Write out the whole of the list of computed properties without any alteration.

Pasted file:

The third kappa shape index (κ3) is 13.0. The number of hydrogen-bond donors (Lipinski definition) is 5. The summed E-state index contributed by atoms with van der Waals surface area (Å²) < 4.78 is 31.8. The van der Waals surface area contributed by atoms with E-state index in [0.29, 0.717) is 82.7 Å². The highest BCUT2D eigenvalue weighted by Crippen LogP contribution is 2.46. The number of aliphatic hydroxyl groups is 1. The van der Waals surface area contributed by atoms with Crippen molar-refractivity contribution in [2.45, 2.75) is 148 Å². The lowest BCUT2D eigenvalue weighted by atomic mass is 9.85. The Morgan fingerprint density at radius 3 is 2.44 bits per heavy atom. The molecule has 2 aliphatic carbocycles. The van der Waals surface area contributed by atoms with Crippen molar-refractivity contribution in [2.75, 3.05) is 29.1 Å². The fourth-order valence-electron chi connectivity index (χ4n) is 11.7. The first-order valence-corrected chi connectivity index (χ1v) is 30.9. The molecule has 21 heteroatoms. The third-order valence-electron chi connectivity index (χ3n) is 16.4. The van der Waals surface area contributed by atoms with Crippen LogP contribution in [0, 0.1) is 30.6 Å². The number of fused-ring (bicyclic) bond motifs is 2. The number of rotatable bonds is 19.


The third kappa shape index (κ3) is 13.0. The number of hydrogen-bond donors (Lipinski definition) is 5. The summed E-state index contributed by atoms with van der Waals surface area (Å²) < 4.78 is 31.8. The van der Waals surface area contributed by atoms with E-state index in [0.29, 0.717) is 82.7 Å². The highest BCUT2D eigenvalue weighted by Crippen LogP contribution is 2.46. The number of aliphatic hydroxyl groups is 1. The van der Waals surface area contributed by atoms with Crippen molar-refractivity contribution in [2.45, 2.75) is 148 Å². The lowest BCUT2D eigenvalue weighted by atomic mass is 9.85. The Morgan fingerprint density at radius 3 is 2.44 bits per heavy atom. The molecule has 2 aliphatic carbocycles. The van der Waals surface area contributed by atoms with Crippen molar-refractivity contribution in [2.75, 3.05) is 29.1 Å². The fourth-order valence-electron chi connectivity index (χ4n) is 11.7. The first-order valence-corrected chi connectivity index (χ1v) is 30.9. The molecule has 21 heteroatoms. The third-order valence-electron chi connectivity index (χ3n) is 16.4. The van der Waals surface area contributed by atoms with Crippen LogP contribution in [0, 0.1) is 30.6 Å². The number of fused-ring (bicyclic) bond motifs is 2. The number of rotatable bonds is 19.